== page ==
“The tea was really bad, eh?” the man from the cafe stepped up right next to Kazan, who was about to step on to the tracks. Startled, he stepped back on to the platform. He hadn't realised there was anyone else in the station.
“Yeah, it tasted pretty damn awful,” he said.
The next train whooshed into the station, stopping to drop off two people. The man didn't get in, neither did Kazan. He wasn't sure how he felt about not being able to step in front of the train, but either way, the moment had passed.
Even if the man had noticed what Kazan had almost done, he had chosen to ignore it. He continued talking.
“It had to be one of the worst teas I've ever had, and I've been around for a very long time,” he said. He didn't look more than forty. Kazan had seen the man in the cafe. He was taller than average, pale skinned and bald, with very kind eyes. He looked a little comical, if Kazan were to be honest. He looked like a kid who suddenly had a growth spurt, and wasn't quite used to being himself yet. He had been staring at Kazan intently, and looked away with embarrassment when they made eye contact.
“That tea was a crime against nature, that's what it was.”
Kazan was amused. The man was clearly passionate about his beverages.
“I'm Kazan,” he said, putting his hand forward. The man shook it, his hand was very cold. Almost icy.
“You may call me Thanatos.”
Kazan was sure he'd heard the name somewhere, but he couldn't quite put his finger on it.
“I'm going to need something good to drink to wash that foul taste from my mouth. I know a man who makes the most perfect tea in the world. Would you care to join?” Thanatos asked.
He had nowhere to go, so he said yes. Now, if one were to be entirely in hold of their sensibilities, they would perhaps not agree to a proposition like this from som
one they had just met in a strange circumstance, but then, Kazan was not entirely in hold of his sensibilities.
Another train came into the station and stopped, it seemed, just for them. It definitely wasn't a city transit train — its white exterior was devoid of the regular red stripes. Without a word, Kazan followed Thanatos into the empty train.
They reached their destination, wherever that was, quite fast. As Kazan followed him off the train, he was struck with the realisation that they had arrived somewhere very, very far away. He seemed to be in a different country, in a different climate. There was a downpour, and the train had dropped them off at another tiny, empty station. The downpour made it hard for him to clearly see anything, but he could tell the station only contained two platforms and a little room made of red bricks, and a small shop made entirely of straws. They were surrounded by miles and miles of green fields, and it was nothing like Kazan had ever seen. The day had gotten significantly stranger.
In the minute it took them to reach the wooden benches outside the shop, they were both completely drenched in the rain. It wasn't cold, however. There was a steaming kettle in front of the shopkeeper. His shop held an assortment of snacks and biscuits, and his face lit up as he saw them.
“Hello, Mr. R. Long time no see.”
Kazan was convinced he spoke a different language, yet he understood it.
“Hello, Yusuf. The usual, please. Make it two,” replied Thanatos.
“Mr. R?” asked Kazan.
“Oh, you know, it comes from Reaper. I like being called Thanatos though. Reaper doesn't work out because people keep thinking of me as the Grim Reaper, and I'm anything but grim. It's not very fitting.” said Thanatos.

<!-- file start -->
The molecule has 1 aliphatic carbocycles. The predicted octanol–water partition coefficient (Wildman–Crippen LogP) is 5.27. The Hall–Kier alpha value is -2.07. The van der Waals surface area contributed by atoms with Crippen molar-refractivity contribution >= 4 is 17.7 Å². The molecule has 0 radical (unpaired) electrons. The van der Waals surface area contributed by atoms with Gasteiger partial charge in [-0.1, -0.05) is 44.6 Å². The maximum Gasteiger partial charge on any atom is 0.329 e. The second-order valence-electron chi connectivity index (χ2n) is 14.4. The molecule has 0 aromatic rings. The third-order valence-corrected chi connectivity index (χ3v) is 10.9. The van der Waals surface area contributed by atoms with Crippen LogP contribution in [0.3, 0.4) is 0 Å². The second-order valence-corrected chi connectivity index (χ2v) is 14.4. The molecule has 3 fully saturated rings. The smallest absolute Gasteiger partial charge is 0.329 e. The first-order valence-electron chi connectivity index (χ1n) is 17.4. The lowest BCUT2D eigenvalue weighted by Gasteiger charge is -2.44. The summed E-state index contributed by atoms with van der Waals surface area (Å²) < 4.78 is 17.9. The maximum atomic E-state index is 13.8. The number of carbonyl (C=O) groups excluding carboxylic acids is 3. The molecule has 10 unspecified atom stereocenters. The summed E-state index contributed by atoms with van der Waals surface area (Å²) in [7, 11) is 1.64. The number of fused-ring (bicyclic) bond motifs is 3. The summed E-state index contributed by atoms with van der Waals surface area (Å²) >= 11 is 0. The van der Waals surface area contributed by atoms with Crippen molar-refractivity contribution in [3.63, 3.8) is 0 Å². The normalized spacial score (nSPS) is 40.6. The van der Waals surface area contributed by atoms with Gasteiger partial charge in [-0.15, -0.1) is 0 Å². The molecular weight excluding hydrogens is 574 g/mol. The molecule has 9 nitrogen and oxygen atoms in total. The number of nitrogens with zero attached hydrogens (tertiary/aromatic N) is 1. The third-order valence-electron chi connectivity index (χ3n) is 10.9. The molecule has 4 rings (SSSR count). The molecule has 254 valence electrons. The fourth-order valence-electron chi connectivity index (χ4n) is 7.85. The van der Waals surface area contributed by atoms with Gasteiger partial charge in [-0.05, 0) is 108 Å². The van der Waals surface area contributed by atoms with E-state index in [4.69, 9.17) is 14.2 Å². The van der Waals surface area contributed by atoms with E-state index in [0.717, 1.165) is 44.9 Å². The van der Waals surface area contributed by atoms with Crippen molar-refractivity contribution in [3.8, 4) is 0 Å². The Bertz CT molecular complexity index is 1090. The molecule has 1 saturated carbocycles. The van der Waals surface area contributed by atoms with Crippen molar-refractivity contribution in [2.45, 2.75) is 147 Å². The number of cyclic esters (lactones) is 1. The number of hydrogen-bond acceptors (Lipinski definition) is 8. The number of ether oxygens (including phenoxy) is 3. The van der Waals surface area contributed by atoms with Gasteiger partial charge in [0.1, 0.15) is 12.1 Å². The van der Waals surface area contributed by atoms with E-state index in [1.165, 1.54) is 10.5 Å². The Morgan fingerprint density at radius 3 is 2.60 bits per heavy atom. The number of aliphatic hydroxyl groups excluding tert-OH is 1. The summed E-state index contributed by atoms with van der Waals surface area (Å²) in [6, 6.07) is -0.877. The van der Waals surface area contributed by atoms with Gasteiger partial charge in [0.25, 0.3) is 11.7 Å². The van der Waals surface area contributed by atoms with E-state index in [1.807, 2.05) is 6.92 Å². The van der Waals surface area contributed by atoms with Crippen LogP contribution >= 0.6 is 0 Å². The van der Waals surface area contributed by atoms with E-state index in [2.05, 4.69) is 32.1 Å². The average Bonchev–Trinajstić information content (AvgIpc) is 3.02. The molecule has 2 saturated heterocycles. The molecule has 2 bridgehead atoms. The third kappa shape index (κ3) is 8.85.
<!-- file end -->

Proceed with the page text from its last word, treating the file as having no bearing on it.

Reaper. Thanatos. For the first time, Kazan registered the briefcase Reaper had been carrying all day. Of course. He didn't have a scythe, but a briefcase. Kazan was talking to Death himself.
“Hey look, I'm not here to take you. I would've done it a while ago if I were here for a work assignment. I mean, I kind of was, but that's beside the point,” Thanatos added hastily. Kazan wasn't so much shocked at the idea of dying as much as he was with the idea of sitting in the rain and waiting for tea with Death. He had a lot of questions.
“Why didn't you let me walk into the tracks?” Kazan asked.
“You looked like you could use someone to hang out with,” said Death.
“Really, you couldn't have just taken my soul?” he asked again.
Death sighed. “Alright, look. I'm going to try to explain this as best as I can, but this not concept human minds are meant to grasp completely.”
“I'm listening,” said Kazan.
The shopkeeper handed them their tea in tiny tea-cups made of glass. Kazan took a sip. Death hadn't lied. The tea was extraordinary. It would suck if he had died without knowing it.
“I was there because I heard a call from you. It was unscheduled. We receive a lot of calls like that, actually. Some calls should not be acted upon, and yours was one of them. We can't always tell though, so sometimes we make mistakes and that jeopardises things. Anyway, I just thought you needed a little reminder that this is not your time.”
Kazan wanted to ask more, but thought better of it. They sat in silence and finished their tea.
Once they were done, the same train that dropped them off reappeared. Kazan followed Death into the train without a word. The station they got off at was in the city where he lived, but Kazan had never known of its existence before. Death walked him out of the station, and clasped his hands in farewell.
“I believe you can find your way from here,” he said. Then he turned and went back into the station. Kazan had a suspicion that it wouldn't be here tomorrow, but he would.
Moneesha R Kalamder is a former celebrity Quidditch player. She is looking to live a quiet life in the Muggle world but struggling to find her place. You can talk to her about magic and other things at email@example.com